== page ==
Hereditary myopathies

Muscular dystrophies

2. Becker muscular dystrophy (X-linked recessive muscular dystrophy, Becker type)

(1) Pathophysiology

Becker muscular dystrophy (BMD) is characterized by weaker-than-normal expression of dystrophin, although it is not completely absent as noted in patients with DMD. This is because despite the mutation, the reading frame is preserved and allows the production of dystrophin that is abnormal in quantity and function. Western blot analysis of dystrophin in patients with BMD reveals only 35–80% of the normal quantity of dystrophin, and it is of a lower-than-normal molecular weight.

(2) Symptoms and signs

Clinical features of BMD vary greatly. BMD and DMD often show a similar clinical presentation in a few patients, whereas a few patients are nearly asymptomatic. Severe cases are often referred to as “outlier” of DMD. Asymptomatic cases can be misdiagnosed as idiopathic hyper-CKemia. Usually, clinical features mimic those observed in patients with limb-girdle muscular dystrophy (LGMD). Symptom onset occurs before 10 years of age. Relatively slow progression of the disease results in inability to walk by the fourth decade of life. Symptoms resemble those of DMD but are milder in severity. Pseudohypertrophy of the calves is commonly noted. Cardiomyopathy and intellectual retardation are uncommon but may occur.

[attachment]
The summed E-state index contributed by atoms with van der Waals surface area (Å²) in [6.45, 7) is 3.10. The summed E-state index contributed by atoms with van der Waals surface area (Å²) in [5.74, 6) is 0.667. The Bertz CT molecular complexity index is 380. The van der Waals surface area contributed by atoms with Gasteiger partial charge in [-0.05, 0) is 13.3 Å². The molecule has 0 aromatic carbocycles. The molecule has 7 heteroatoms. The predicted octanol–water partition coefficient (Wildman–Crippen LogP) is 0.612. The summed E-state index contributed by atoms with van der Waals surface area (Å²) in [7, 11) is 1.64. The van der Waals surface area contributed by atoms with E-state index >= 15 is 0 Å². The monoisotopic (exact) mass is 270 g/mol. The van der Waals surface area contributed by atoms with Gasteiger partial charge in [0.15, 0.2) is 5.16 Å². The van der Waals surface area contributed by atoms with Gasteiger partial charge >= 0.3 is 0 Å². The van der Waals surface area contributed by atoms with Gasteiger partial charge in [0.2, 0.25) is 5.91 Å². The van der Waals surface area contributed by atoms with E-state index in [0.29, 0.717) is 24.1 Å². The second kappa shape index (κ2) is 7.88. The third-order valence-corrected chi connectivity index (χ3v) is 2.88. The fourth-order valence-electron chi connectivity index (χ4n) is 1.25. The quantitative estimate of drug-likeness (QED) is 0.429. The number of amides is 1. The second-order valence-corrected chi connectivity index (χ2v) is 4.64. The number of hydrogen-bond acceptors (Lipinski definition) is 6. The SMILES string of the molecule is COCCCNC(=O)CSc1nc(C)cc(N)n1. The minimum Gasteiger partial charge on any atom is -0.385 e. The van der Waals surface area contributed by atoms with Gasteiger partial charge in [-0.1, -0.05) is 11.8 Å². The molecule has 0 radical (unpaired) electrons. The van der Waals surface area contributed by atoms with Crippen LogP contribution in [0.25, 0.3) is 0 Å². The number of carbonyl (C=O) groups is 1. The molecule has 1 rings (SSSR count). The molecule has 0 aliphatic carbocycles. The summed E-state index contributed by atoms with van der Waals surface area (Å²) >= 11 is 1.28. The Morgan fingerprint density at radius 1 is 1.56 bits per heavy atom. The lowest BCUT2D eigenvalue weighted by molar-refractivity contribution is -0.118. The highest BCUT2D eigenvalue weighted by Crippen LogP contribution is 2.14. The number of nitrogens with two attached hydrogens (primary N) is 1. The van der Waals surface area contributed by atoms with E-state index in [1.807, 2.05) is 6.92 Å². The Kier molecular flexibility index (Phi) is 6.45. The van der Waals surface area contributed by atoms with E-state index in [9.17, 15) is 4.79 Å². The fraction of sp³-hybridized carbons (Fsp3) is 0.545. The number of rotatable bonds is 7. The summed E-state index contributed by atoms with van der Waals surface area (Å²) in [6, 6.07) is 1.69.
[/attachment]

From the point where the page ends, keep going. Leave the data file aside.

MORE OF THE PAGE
(3) Histopathological and immunohistochemical examinations

Basic histopathological changes resemble those observed in cases of DMD, although these are less severe. Immunohistochemical analysis of dystrophin shows various patterns depending on the epitope of the antibody and location of the mutation in the DMD gene. The usual pattern consists of weakly stained dystrophin along with various degrees of unevenness (Fig. 17).

Dystrophin in Becker muscular dystrophy showing weak and uneven positivity.

However, totally unstained fibers are relatively few. Patients with mild clinical symptoms are often difficult to diagnose based on genetic and histopathological evaluation. In such cases, two or three different antibodies against different epitopes need to be used along with antibodies against other membrane proteins. Genetic analysis and quantitative estimation of dystrophin with a Western blot study is also useful.

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